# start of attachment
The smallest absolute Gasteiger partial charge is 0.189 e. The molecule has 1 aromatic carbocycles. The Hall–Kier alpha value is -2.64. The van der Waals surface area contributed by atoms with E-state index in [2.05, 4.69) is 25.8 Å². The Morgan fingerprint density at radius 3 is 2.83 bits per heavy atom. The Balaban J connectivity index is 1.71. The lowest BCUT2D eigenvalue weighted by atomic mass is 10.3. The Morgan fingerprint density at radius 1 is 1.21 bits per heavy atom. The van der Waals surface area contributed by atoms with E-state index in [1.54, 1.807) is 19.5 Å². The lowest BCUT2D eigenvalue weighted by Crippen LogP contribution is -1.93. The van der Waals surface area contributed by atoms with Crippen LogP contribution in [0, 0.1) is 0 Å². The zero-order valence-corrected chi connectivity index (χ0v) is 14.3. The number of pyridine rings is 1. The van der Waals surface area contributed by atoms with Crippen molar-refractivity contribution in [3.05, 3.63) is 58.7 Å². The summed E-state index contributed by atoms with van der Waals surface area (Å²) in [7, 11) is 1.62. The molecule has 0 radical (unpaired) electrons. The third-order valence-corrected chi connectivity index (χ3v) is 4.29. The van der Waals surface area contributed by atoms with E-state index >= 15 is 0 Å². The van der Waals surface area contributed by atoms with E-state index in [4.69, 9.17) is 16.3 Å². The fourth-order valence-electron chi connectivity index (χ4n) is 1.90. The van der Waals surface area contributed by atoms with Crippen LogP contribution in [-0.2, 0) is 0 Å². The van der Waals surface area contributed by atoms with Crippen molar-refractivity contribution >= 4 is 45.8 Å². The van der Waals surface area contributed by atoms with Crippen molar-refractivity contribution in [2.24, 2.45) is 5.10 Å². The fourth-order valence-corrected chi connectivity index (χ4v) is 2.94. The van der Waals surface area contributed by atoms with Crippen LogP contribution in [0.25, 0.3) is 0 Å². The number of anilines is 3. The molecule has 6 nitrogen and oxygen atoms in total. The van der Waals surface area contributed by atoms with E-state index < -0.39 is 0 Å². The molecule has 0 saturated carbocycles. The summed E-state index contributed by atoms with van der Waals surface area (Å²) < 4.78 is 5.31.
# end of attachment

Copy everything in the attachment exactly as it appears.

The smallest absolute Gasteiger partial charge is 0.189 e. The molecule has 1 aromatic carbocycles. The Hall–Kier alpha value is -2.64. The van der Waals surface area contributed by atoms with E-state index in [2.05, 4.69) is 25.8 Å². The Morgan fingerprint density at radius 3 is 2.83 bits per heavy atom. The Balaban J connectivity index is 1.71. The lowest BCUT2D eigenvalue weighted by atomic mass is 10.3. The Morgan fingerprint density at radius 1 is 1.21 bits per heavy atom. The van der Waals surface area contributed by atoms with E-state index in [1.54, 1.807) is 19.5 Å². The lowest BCUT2D eigenvalue weighted by Crippen LogP contribution is -1.93. The van der Waals surface area contributed by atoms with Crippen LogP contribution in [0, 0.1) is 0 Å². The zero-order valence-corrected chi connectivity index (χ0v) is 14.3. The number of pyridine rings is 1. The van der Waals surface area contributed by atoms with Crippen molar-refractivity contribution in [3.05, 3.63) is 58.7 Å². The summed E-state index contributed by atoms with van der Waals surface area (Å²) in [7, 11) is 1.62. The molecule has 0 radical (unpaired) electrons. The third-order valence-corrected chi connectivity index (χ3v) is 4.29. The van der Waals surface area contributed by atoms with E-state index >= 15 is 0 Å². The van der Waals surface area contributed by atoms with E-state index in [4.69, 9.17) is 16.3 Å². The fourth-order valence-electron chi connectivity index (χ4n) is 1.90. The van der Waals surface area contributed by atoms with Crippen LogP contribution in [-0.2, 0) is 0 Å². The van der Waals surface area contributed by atoms with Crippen molar-refractivity contribution >= 4 is 45.8 Å². The van der Waals surface area contributed by atoms with Crippen molar-refractivity contribution in [2.24, 2.45) is 5.10 Å². The fourth-order valence-corrected chi connectivity index (χ4v) is 2.94. The van der Waals surface area contributed by atoms with Crippen LogP contribution in [0.25, 0.3) is 0 Å². The number of anilines is 3. The molecule has 6 nitrogen and oxygen atoms in total. The van der Waals surface area contributed by atoms with E-state index < -0.39 is 0 Å². The molecule has 0 saturated carbocycles. The summed E-state index contributed by atoms with van der Waals surface area (Å²) < 4.78 is 5.31.